How to Reduce Time and Cost when Implementing an EDMS


There are many things to consider when implementing an EDMS in your organization and understanding the level of effort required sits somewhere at the top of the list. One of the ways you can reduce the level of effort significantly is to leverage industry models and standards.

The Drug Information Association (DIA) and the International Conference on Harmonization of Technical Requirements for Registration of Pharmaceuticals for Human Use (ICH) are both widely respected organizations who, amongst other things, are in place to bring together the regulatory authorities and experts from the pharmaceutical industry to discuss scientific and technical aspects of pharmaceutical product registration.

Over the years, these bodies have got together with groups of professionals to create a range of models and standards to guide and help life science organizations to establish a common format and way of working. From these groups, some of the most influential models have arisen.

What models are out there…?

There are several industry models at various stages of maturity, with some being steered by industry groups, and some by associations and regulators. My primary focus today will be on 3 of the most relevant models for electronic document management:

 

  • The TMF Reference model (Trial Master File):  provides standardized taxonomy and metadata and outlines a reference definition of TMF content using standard nomenclature. The Model can be adapted to an electronic or paper TMF, and does not endorse, nor require, any specific technology for its application.
  • The EDM Reference Model (Electronic Document Management): has been created to facilitate the building shareable EDM repositories with a defined taxonomy and metadata standard, The EDM Reference Model for the Regulatory-Submission process zone was developed by members of the Drug Information Association (DIA). It consists of an Excel spreadsheet containing the taxonomy and metadata recommendations for managing CTD/eCTD documents intended for inclusion in regulatory submissions.
  • The ICH eCTD (Electronic Common Technical Document): allows for the electronic submission of the Common Technical Document (CTD) from the applicant to the regulator. While the table of contents is consistent with the harmonized CTD, the eCTD also provides a harmonized technical solution to implementing the CTD electronically.

 

Both DIA models and ICH standards are becoming widely adopted initiatives; in a recent survey conducted by the TMF Reference Model, 57% of life science companies are currently using the model, which is a promising increase of 32% from 2010. Thus, leveraging these models means that your organization will be aligning with well-accepted standards and models, actually being used in industry today.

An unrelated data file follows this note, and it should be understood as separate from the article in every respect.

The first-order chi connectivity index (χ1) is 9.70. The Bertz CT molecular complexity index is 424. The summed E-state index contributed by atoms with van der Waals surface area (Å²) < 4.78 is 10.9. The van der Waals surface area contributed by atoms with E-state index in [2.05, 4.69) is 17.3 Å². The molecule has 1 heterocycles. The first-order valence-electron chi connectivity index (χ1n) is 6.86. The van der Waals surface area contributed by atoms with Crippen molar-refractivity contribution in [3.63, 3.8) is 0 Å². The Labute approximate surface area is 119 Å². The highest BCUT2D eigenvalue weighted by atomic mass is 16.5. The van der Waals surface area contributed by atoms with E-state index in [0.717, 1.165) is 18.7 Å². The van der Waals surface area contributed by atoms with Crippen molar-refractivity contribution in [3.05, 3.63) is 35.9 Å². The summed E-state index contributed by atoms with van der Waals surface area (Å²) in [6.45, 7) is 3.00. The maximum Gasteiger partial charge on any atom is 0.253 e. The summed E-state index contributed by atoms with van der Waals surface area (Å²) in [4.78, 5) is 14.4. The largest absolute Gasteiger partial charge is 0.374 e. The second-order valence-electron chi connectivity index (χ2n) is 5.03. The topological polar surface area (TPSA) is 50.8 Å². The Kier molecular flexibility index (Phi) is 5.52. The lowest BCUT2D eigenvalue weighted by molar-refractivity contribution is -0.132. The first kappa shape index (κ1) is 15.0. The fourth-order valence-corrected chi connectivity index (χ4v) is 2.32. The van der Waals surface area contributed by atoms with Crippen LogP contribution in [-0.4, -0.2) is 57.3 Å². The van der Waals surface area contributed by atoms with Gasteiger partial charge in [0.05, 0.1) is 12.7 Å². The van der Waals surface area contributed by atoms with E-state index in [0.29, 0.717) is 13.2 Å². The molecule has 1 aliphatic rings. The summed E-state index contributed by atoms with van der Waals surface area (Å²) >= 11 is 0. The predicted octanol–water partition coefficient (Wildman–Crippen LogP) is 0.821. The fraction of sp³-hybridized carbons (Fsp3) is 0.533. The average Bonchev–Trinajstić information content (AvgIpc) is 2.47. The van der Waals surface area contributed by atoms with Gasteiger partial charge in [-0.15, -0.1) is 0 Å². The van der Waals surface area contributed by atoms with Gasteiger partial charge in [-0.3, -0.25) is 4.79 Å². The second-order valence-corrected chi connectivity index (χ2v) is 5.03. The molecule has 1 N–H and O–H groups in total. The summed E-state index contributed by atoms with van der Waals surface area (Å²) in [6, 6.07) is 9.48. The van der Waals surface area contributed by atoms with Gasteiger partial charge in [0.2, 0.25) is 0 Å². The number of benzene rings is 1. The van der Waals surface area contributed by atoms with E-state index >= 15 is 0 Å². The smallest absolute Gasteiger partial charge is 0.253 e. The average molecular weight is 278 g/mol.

Initiatives are already underway to build an interchangeable standard based on these models. This would allow for multiple document repositories to interchange content and metadata and also facilitate the transfer of TMF or Regulatory documents between stakeholders i.e. CRO to Sponsor or between drug development partners – but that’s a whole other post.

The great thing about leveraging these industry models and standards is that somebody has already done all the hard work for you. The TMF Reference Model and EDM Reference Model developed by DIA members, as well as the eCTD guidelines created by ICH are great references and all are the result of months and even years or work by groups of experienced industry experts. For a single organization, even a large one, it would take a lot of work and a lot of resources to replicate the effort that these groups have already put forth. 

How it works for you…

Using these well-respected resources can save you the time and effort when setting up a standard for your electronic solution. These groups collect input from varied experts in the life science industry, such as leaders in pharmaceutical companies, CRO’s, consultants and even industry regulators.  Having input from regulators is a big benefit because you have the advantage of knowing what regulators expect to see. This can also help facilitate regulatory inspections if an organization is following a model. Furthermore, the teams behind these models include clinical documentation and technology experts, which allows for a model that meshes well with cutting edge technologies.

What about Taxonomy?

Following an established taxonomy model can help ramp up new employees.  As models become widespread, new employees will find it easier to become familiar with the models, right away focusing on producing valuable work as opposed to having to learn a new set of terminology and taxonomy.  You will also find that leveraging these models may eliminate some of the longer-lasting issues that are at the root of organizational turf wars and politics surrounding documentation structuring. 

The Takeaway

Working with several clients to implement electronic document management systems (EDMS), we always encourage our clients to leverage these models and standards to save them time and effort. The clients that utilize these models as a guide tend to finish on-time and on budget.

Those that don't use models and customize their document types and metadata, end up taking several rounds of review which tends to push the timelines and ends up costing more. There’s no doubt that implementing a company-wide EDMS can be a big endeavour, so consider maximizing your effort and taking advantage of the work that’s already been done for you by industry experts.

Are you currently leveraging any of these models to save you time and money in your EDMS implementation? If so, leave us a comment below!

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About the Author: Stefanie Wu

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